Earlier this month, Bank of America (BOA), the country’s largest bank, announced a moratorium on foreclosures in all 50 states.
|By: TheMediaConsortium Thursday September 23, 2010 8:39 am|
Immigration reform activists suffered a disappointing setback this week. The Senate failed to muster enough votes to move forward with an annual defense authorization bill that would have included both the DREAM Act and a repeal of “Don’t Ask, Don’t Tell” as amendments. At Feet in Two Worlds, Sarah Kate Kramer has a good breakdown of the floor action.
As Kramer notes, not all is lost. The defense bill—and the DREAM Act with it—are certainly stalled, but Democrats say they plan to try again after midterm elections. The DREAM movement, for its part, seems invigorated by the close call.
|By: TheMediaConsortium Tuesday August 31, 2010 8:27 am|
Last week, Social Security advocates learned something they had long suspected. Arguments for cutting Social Security aren’t really about economics or the deficit. They’re all about waging war on social services.
|By: TheMediaConsortium Thursday August 5, 2010 10:01 am|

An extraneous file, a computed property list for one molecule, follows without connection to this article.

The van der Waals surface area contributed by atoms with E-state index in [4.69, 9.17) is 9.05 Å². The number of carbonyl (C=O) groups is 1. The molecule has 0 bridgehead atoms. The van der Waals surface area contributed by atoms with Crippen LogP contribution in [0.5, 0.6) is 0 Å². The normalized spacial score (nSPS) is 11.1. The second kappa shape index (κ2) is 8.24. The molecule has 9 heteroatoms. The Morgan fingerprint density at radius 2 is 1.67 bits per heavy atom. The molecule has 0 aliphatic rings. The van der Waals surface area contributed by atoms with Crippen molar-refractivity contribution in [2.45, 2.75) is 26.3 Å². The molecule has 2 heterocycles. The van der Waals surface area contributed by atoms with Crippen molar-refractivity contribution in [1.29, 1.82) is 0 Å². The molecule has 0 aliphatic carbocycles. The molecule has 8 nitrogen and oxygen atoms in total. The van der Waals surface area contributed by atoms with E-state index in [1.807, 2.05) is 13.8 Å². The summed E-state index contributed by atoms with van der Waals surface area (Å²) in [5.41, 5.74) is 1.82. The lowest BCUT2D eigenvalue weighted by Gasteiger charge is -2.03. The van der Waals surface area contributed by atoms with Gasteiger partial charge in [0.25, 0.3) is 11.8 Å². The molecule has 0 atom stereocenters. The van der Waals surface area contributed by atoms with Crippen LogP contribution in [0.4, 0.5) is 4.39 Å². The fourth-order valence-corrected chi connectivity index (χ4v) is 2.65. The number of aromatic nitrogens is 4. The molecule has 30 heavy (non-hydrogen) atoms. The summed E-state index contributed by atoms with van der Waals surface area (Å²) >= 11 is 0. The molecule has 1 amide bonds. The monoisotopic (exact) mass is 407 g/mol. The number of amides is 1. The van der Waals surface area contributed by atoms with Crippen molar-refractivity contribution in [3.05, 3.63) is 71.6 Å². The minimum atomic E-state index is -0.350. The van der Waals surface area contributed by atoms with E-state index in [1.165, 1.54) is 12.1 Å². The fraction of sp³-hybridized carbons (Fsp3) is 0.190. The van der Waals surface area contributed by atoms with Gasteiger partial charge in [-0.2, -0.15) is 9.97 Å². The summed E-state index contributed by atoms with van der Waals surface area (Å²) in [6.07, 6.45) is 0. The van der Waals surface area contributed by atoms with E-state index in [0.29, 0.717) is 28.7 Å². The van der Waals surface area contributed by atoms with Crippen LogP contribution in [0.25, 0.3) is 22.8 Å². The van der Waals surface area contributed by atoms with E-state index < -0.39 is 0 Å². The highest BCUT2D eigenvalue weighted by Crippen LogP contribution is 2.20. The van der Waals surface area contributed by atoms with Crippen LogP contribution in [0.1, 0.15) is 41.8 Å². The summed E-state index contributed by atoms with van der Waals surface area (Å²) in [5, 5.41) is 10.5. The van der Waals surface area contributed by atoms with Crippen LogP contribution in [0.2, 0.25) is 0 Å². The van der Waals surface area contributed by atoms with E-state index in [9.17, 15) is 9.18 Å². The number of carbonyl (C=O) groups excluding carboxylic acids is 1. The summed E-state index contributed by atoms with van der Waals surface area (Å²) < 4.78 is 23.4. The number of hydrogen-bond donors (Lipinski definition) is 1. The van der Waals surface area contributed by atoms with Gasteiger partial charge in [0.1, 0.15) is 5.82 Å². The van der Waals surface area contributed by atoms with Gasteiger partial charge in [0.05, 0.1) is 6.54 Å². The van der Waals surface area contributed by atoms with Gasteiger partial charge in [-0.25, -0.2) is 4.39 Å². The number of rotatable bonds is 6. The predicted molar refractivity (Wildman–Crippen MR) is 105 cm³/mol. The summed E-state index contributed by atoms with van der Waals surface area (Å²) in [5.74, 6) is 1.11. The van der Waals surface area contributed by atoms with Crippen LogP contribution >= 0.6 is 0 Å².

Though Arizona’s SB 1070 went into effect without its most controversial provisions, the legislation’s stated intent—attrition through enforcement—is nevertheless gaining traction among anti-immigrant legislators across the nation. In the wake of the law’s enactment, other states are coming out in support of Arizona, some developing policy modeled after SB 1070. Others even hope to alter the U.S. constitution to deny “birthright citizenship” to children of undocumented immigrants.
|By: TheMediaConsortium Friday July 23, 2010 1:40 pm|
Weekly Mulch: How Reid’s Energy Bill Undermines Senate Climate Efforts
by Sarah Laskow, Media Consortium blogger
Yesterday, Senate Majority Leader Harry Reid (D-NV) introduced a limited energy bill that responds to the oil spill and promotes energy efficiency. Reid’s action is a signal that the Senate will not pass climate legislation before November, although Sen. John Kerry (D-MA) said that a climate bill could come up in the lame-duck session following the election.
|By: TheMediaConsortium Tuesday June 29, 2010 8:44 am|
More than two years after the collapse of Bear Stearns, the House and Senate finally ironed out their differences on Wall Street reform in the wee, small hours of Friday morning. The bill now goes back to both the House and Senate for final approval, but it’s fate in the Senate is uncertain following the defection of Tea Party Sen. Scott Brown (R-MA).
|By: TheMediaConsortium Tuesday June 22, 2010 9:19 am|
by Annie Shields, Media Consortium blogger
It looks as if election-year strategies are trumping any actual problem-solving by Republican lawmakers. In the midst of one of the worst unemployment crises in U.S. history, Senate Republicans killed a jobs bill last Thursday by a 56-40 vote.